Your E-commerce Brand Will Probably Fail
Not every consumer startup needs to be an e-commerce brand. In fact, most shouldn’t be.
E-commerce has catapulted a number of consumer businesses, from Warby Parker to Casper. But while bringing traditional industries online helped differentiate these companies from those stuck in physical retail, deploying an e-commerce model is not enough to succeed anymore.
It’s not 2010. You need a more inventive strategy. Here’s why:
It’s been done before
The first wave of vertically integrated e-commerce came about seven years ago with companies like Warby Parker, Dollar Shave Club, and Everlane. At that time, the idea of disrupting an industry by bringing it online was still nascent.
But we’ve had a busy few years.
Now most industries are online. Being the “first” to bring a category online isn’t an option anymore and won’t help you stand out. And even if you can find an industry that’s resisted the pull of e-commerce, it’s so easy to launch an online store – thanks to services like Shopify and AWS – that you likely won’t be the only startup in that space for long.
You can’t compete against Amazon
Amazon accounts for 43% of online retail sales and more than half of the growth in e-commerce.
Amazon has set customer expectations for online ordering – including two-day free shipping, low prices, and nearly unlimited options – and those expectations are extremely challenging for new brands to meet. Superior customer service and aspirational branding can help startups stand out, but customer buying behavior is still driven largely by convenience and price.
And it’s getting harder to compete on price. While startups like Warby Parker and Dollar Shave Club were able to offer discounts due to manufacturing efficiencies and clever marketing tactics, the increased noise in e-commerce has driven up marketing costs, particularly on social media.
As a result, many emerging brands are now charging premiums for online products and that just won’t work. It’s nearly impossible to get a customer to pay more online or wait a week for shipping, now that they’ve been spoiled by Amazon.
Consumer behavior is still lagging
Food is the last major industry to resist the shift towards e-commerce. Less than 5% of grocery sales are online, and those are made almost entirely through Amazon. That’s because, in general, consumers still want to buy groceries in bulk, which steers them towards supermarkets and online marketplaces like Amazon over individual brands’ websites.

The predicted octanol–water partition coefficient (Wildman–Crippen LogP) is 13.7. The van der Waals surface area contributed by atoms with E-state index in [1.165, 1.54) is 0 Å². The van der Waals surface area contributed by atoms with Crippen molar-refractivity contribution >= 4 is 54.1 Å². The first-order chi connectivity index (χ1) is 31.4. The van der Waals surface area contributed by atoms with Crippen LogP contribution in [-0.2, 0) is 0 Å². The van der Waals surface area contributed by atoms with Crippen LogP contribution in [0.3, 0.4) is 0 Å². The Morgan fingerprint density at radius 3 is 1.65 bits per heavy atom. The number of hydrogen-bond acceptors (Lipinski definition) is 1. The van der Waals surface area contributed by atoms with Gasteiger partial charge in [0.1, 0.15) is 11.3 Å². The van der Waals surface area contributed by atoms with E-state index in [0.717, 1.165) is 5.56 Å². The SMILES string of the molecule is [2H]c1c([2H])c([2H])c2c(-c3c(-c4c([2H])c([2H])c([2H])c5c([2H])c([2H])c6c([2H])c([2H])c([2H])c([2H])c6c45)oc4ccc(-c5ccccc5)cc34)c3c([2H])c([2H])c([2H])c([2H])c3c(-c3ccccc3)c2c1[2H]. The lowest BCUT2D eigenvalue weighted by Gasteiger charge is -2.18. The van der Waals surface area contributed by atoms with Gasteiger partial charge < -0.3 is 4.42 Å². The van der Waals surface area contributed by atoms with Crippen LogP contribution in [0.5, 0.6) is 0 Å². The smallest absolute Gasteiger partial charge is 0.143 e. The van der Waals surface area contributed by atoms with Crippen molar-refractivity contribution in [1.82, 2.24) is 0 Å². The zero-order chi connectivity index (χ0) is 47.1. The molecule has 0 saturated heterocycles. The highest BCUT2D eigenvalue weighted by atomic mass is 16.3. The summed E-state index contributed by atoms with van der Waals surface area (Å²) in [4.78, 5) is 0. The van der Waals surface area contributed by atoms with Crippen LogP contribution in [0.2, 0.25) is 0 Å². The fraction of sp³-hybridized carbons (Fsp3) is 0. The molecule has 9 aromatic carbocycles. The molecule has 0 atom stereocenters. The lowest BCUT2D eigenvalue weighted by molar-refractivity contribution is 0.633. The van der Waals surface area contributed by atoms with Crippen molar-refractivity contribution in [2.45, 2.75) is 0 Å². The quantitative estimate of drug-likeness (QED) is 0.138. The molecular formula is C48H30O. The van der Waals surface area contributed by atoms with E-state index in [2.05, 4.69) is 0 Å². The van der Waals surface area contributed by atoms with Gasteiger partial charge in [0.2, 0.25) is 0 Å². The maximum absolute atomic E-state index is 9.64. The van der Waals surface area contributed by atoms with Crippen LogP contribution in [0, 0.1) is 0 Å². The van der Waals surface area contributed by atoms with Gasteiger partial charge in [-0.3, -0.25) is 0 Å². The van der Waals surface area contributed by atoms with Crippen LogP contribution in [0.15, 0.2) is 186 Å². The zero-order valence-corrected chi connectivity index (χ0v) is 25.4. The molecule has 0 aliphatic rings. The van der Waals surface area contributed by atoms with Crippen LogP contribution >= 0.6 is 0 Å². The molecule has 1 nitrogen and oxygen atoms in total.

With the exception of meal replacements like Soylent (which are independent from the rest of a consumer’s grocery buying), food still isn’t likely to work in an online model until companies can convince consumers to radically change their purchasing behavior.
The Last Mile Problem
There are two key expenses to consider when launching an e-commerce brand: (1) customer acquisition costs and (2) shipping costs.
Shipping products to customers’ homes is expensive. For most industries it is, by far, the most expensive link of the supply chain. The inefficiency and cost of moving products from warehouses (bulk) to people’s doorsteps (individual boxes) is referred to as “The Last Mile Problem”, and it has yet to be solved. Fortunately, plenty of smart people are working on drones and autonomous cars to make shipping less expensive, but we’re still several years away from those solutions coming to fruition.
As a result, there are two models that currently work in e-commerce: (1) high price, high margin products like mattresses where shipping is a small percentage of profit and
(2) high frequency items like razors that can be purchased via subscription so customer acquisition costs are a small percentage of lifetime value.
There’s a rule of thumb that average order values should be over $100 and/or churn should be below 5% to get the economics to work in e-commerce. Anything else, and you might find marketing and shipping eat away too much profits.
What’s a new brand to do?
Selling products online is like rowing a boat in the middle of the ocean, hoping someone will fly by and find you.
In 2010, sending up flares was enough to get that attention. But now the ocean is full of other boats and it’s getting harder to catch the attention of passers-by. It’s unlikely a customer will find you online without spending a fortune on marketing.
This is why “multichannel” is the latest buzzword. Even the first generation of e-commerce brands are starting to recognize the value of using a multichannel strategy. Warby Parker has flagship stores all over the country. Glossier and Everlane employee popups to drive customer trial. Casper is selling mattresses at Target. The Honest Company is available on Amazon.
You probably need to go multichannel. But if you’re a new consumer brand, you’ll need even more to stand out. A new product in a new category. A truly unique brand. Next-level convenience. Delivery innovation.
Because, let’s face it: it’s getting harder to distinguish one boat from the next.